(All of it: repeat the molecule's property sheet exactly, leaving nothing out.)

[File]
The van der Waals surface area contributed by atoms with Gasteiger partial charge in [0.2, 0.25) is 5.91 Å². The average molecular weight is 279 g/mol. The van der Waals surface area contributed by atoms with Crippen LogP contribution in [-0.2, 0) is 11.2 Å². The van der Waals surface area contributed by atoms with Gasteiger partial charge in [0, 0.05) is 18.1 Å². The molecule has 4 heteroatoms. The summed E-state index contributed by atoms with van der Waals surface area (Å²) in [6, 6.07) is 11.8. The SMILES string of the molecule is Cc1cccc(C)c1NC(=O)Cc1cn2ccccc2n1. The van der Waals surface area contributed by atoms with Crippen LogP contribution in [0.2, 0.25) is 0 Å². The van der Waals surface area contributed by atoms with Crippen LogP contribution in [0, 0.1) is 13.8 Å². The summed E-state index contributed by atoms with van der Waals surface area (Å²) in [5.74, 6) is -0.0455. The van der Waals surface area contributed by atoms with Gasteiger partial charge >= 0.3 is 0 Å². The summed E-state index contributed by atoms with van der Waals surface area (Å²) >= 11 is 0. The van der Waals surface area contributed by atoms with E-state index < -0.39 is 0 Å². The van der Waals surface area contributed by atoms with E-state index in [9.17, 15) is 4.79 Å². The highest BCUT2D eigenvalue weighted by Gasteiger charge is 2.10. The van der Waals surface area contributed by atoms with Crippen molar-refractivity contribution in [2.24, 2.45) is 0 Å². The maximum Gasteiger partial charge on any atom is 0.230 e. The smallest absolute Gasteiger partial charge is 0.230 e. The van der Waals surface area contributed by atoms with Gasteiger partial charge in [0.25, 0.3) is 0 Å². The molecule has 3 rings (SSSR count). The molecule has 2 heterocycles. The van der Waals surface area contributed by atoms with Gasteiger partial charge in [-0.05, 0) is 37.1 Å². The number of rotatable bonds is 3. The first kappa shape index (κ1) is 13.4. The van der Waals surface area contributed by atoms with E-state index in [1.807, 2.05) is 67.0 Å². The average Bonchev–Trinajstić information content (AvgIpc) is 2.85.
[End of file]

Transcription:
The van der Waals surface area contributed by atoms with Gasteiger partial charge in [0.2, 0.25) is 5.91 Å². The average molecular weight is 279 g/mol. The van der Waals surface area contributed by atoms with Crippen LogP contribution in [-0.2, 0) is 11.2 Å². The van der Waals surface area contributed by atoms with Gasteiger partial charge in [0, 0.05) is 18.1 Å². The molecule has 4 heteroatoms. The summed E-state index contributed by atoms with van der Waals surface area (Å²) in [6, 6.07) is 11.8. The SMILES string of the molecule is Cc1cccc(C)c1NC(=O)Cc1cn2ccccc2n1. The van der Waals surface area contributed by atoms with Crippen LogP contribution in [0.2, 0.25) is 0 Å². The van der Waals surface area contributed by atoms with Crippen LogP contribution in [0, 0.1) is 13.8 Å². The summed E-state index contributed by atoms with van der Waals surface area (Å²) in [5.74, 6) is -0.0455. The van der Waals surface area contributed by atoms with Gasteiger partial charge >= 0.3 is 0 Å². The summed E-state index contributed by atoms with van der Waals surface area (Å²) >= 11 is 0. The van der Waals surface area contributed by atoms with E-state index < -0.39 is 0 Å². The van der Waals surface area contributed by atoms with E-state index in [9.17, 15) is 4.79 Å². The highest BCUT2D eigenvalue weighted by Gasteiger charge is 2.10. The van der Waals surface area contributed by atoms with Crippen molar-refractivity contribution in [2.24, 2.45) is 0 Å². The maximum Gasteiger partial charge on any atom is 0.230 e. The smallest absolute Gasteiger partial charge is 0.230 e. The van der Waals surface area contributed by atoms with Gasteiger partial charge in [0.25, 0.3) is 0 Å². The molecule has 3 rings (SSSR count). The molecule has 2 heterocycles. The van der Waals surface area contributed by atoms with Gasteiger partial charge in [-0.05, 0) is 37.1 Å². The number of rotatable bonds is 3. The first kappa shape index (κ1) is 13.4. The van der Waals surface area contributed by atoms with E-state index in [1.807, 2.05) is 67.0 Å². The average Bonchev–Trinajstić information content (AvgIpc) is 2.85.